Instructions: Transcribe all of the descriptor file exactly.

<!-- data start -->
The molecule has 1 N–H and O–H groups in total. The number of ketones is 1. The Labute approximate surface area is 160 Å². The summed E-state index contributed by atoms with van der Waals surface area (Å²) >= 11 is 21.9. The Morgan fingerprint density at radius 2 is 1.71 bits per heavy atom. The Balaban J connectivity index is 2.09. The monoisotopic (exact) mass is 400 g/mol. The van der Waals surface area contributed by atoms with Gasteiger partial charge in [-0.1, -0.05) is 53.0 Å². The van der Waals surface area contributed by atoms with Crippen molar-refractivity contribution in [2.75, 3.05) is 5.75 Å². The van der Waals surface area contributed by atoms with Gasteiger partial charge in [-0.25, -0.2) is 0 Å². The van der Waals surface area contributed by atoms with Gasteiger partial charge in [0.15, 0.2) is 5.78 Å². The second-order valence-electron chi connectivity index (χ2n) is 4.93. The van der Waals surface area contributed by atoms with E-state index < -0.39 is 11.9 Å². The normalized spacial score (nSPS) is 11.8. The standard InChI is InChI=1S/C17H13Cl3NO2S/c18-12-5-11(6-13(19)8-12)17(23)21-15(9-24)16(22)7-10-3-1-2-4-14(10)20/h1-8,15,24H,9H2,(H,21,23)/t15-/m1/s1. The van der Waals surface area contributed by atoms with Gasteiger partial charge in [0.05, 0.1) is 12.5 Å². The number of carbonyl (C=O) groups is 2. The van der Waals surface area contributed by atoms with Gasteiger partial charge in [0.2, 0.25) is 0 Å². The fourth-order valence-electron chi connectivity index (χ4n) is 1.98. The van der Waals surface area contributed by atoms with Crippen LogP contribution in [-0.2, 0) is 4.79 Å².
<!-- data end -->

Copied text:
The molecule has 1 N–H and O–H groups in total. The number of ketones is 1. The Labute approximate surface area is 160 Å². The summed E-state index contributed by atoms with van der Waals surface area (Å²) >= 11 is 21.9. The Morgan fingerprint density at radius 2 is 1.71 bits per heavy atom. The Balaban J connectivity index is 2.09. The monoisotopic (exact) mass is 400 g/mol. The van der Waals surface area contributed by atoms with Gasteiger partial charge in [-0.1, -0.05) is 53.0 Å². The van der Waals surface area contributed by atoms with Crippen molar-refractivity contribution in [2.75, 3.05) is 5.75 Å². The van der Waals surface area contributed by atoms with Gasteiger partial charge in [-0.25, -0.2) is 0 Å². The van der Waals surface area contributed by atoms with Gasteiger partial charge in [0.15, 0.2) is 5.78 Å². The second-order valence-electron chi connectivity index (χ2n) is 4.93. The van der Waals surface area contributed by atoms with E-state index < -0.39 is 11.9 Å². The normalized spacial score (nSPS) is 11.8. The standard InChI is InChI=1S/C17H13Cl3NO2S/c18-12-5-11(6-13(19)8-12)17(23)21-15(9-24)16(22)7-10-3-1-2-4-14(10)20/h1-8,15,24H,9H2,(H,21,23)/t15-/m1/s1. The van der Waals surface area contributed by atoms with Gasteiger partial charge in [0.05, 0.1) is 12.5 Å². The number of carbonyl (C=O) groups is 2. The van der Waals surface area contributed by atoms with Gasteiger partial charge in [0.2, 0.25) is 0 Å². The fourth-order valence-electron chi connectivity index (χ4n) is 1.98. The van der Waals surface area contributed by atoms with Crippen LogP contribution in [-0.2, 0) is 4.79 Å².